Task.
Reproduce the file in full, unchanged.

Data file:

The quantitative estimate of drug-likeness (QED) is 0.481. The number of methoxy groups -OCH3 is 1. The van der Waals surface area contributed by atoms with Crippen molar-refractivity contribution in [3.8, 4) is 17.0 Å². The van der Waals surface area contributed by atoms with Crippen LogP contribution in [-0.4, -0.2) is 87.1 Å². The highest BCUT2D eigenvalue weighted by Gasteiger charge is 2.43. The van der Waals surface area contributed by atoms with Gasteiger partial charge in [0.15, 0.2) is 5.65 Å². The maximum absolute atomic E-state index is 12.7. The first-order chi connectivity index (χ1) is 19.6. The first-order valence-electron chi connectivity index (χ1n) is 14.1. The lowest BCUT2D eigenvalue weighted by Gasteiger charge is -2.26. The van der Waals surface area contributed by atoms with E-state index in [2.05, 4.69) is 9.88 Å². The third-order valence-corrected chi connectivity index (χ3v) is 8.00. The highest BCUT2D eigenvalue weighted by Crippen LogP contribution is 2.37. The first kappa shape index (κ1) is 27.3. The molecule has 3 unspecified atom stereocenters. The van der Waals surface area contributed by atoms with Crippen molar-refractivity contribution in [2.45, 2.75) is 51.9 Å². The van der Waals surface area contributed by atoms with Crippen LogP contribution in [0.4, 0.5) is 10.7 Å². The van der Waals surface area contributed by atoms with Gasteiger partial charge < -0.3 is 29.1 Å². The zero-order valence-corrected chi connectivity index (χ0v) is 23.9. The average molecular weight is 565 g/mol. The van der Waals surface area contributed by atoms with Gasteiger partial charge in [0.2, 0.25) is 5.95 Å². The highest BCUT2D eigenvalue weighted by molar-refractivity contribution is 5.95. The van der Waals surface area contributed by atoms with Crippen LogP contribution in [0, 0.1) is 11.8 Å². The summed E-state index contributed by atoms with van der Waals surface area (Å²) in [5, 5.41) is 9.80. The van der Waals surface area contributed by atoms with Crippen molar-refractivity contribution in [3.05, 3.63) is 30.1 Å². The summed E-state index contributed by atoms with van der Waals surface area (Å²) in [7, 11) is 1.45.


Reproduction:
The quantitative estimate of drug-likeness (QED) is 0.481. The number of methoxy groups -OCH3 is 1. The van der Waals surface area contributed by atoms with Crippen molar-refractivity contribution in [3.8, 4) is 17.0 Å². The van der Waals surface area contributed by atoms with Crippen LogP contribution in [-0.4, -0.2) is 87.1 Å². The highest BCUT2D eigenvalue weighted by Gasteiger charge is 2.43. The van der Waals surface area contributed by atoms with Gasteiger partial charge in [0.15, 0.2) is 5.65 Å². The maximum absolute atomic E-state index is 12.7. The first-order chi connectivity index (χ1) is 19.6. The first-order valence-electron chi connectivity index (χ1n) is 14.1. The lowest BCUT2D eigenvalue weighted by Gasteiger charge is -2.26. The van der Waals surface area contributed by atoms with E-state index in [2.05, 4.69) is 9.88 Å². The third-order valence-corrected chi connectivity index (χ3v) is 8.00. The highest BCUT2D eigenvalue weighted by Crippen LogP contribution is 2.37. The first kappa shape index (κ1) is 27.3. The molecule has 3 unspecified atom stereocenters. The van der Waals surface area contributed by atoms with Crippen molar-refractivity contribution in [2.45, 2.75) is 51.9 Å². The van der Waals surface area contributed by atoms with Crippen LogP contribution in [0.4, 0.5) is 10.7 Å². The van der Waals surface area contributed by atoms with Gasteiger partial charge < -0.3 is 29.1 Å². The zero-order valence-corrected chi connectivity index (χ0v) is 23.9. The average molecular weight is 565 g/mol. The van der Waals surface area contributed by atoms with Gasteiger partial charge in [0.2, 0.25) is 5.95 Å². The highest BCUT2D eigenvalue weighted by molar-refractivity contribution is 5.95. The van der Waals surface area contributed by atoms with Crippen LogP contribution in [0, 0.1) is 11.8 Å². The summed E-state index contributed by atoms with van der Waals surface area (Å²) in [5, 5.41) is 9.80. The van der Waals surface area contributed by atoms with Crippen molar-refractivity contribution in [3.05, 3.63) is 30.1 Å². The summed E-state index contributed by atoms with van der Waals surface area (Å²) in [7, 11) is 1.45.